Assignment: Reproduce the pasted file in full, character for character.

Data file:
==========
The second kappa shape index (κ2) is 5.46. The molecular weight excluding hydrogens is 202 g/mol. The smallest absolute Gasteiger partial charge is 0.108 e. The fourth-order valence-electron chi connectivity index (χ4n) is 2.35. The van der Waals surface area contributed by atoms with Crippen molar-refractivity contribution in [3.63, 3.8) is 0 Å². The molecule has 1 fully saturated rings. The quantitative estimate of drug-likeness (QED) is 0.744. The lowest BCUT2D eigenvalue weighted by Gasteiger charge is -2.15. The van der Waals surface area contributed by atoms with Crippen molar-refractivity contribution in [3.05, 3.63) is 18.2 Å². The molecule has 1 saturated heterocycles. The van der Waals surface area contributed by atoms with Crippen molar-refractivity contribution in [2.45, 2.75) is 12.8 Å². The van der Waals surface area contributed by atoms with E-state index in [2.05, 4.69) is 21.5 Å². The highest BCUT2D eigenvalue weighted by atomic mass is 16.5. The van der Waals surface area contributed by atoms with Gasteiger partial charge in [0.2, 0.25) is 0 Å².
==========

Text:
The second kappa shape index (κ2) is 5.46. The molecular weight excluding hydrogens is 202 g/mol. The smallest absolute Gasteiger partial charge is 0.108 e. The fourth-order valence-electron chi connectivity index (χ4n) is 2.35. The van der Waals surface area contributed by atoms with Crippen molar-refractivity contribution in [3.63, 3.8) is 0 Å². The molecule has 1 fully saturated rings. The quantitative estimate of drug-likeness (QED) is 0.744. The lowest BCUT2D eigenvalue weighted by Gasteiger charge is -2.15. The van der Waals surface area contributed by atoms with Crippen molar-refractivity contribution in [3.05, 3.63) is 18.2 Å². The molecule has 1 saturated heterocycles. The van der Waals surface area contributed by atoms with Crippen molar-refractivity contribution in [2.45, 2.75) is 12.8 Å². The van der Waals surface area contributed by atoms with E-state index in [2.05, 4.69) is 21.5 Å². The highest BCUT2D eigenvalue weighted by atomic mass is 16.5. The van der Waals surface area contributed by atoms with Gasteiger partial charge in [0.2, 0.25) is 0 Å².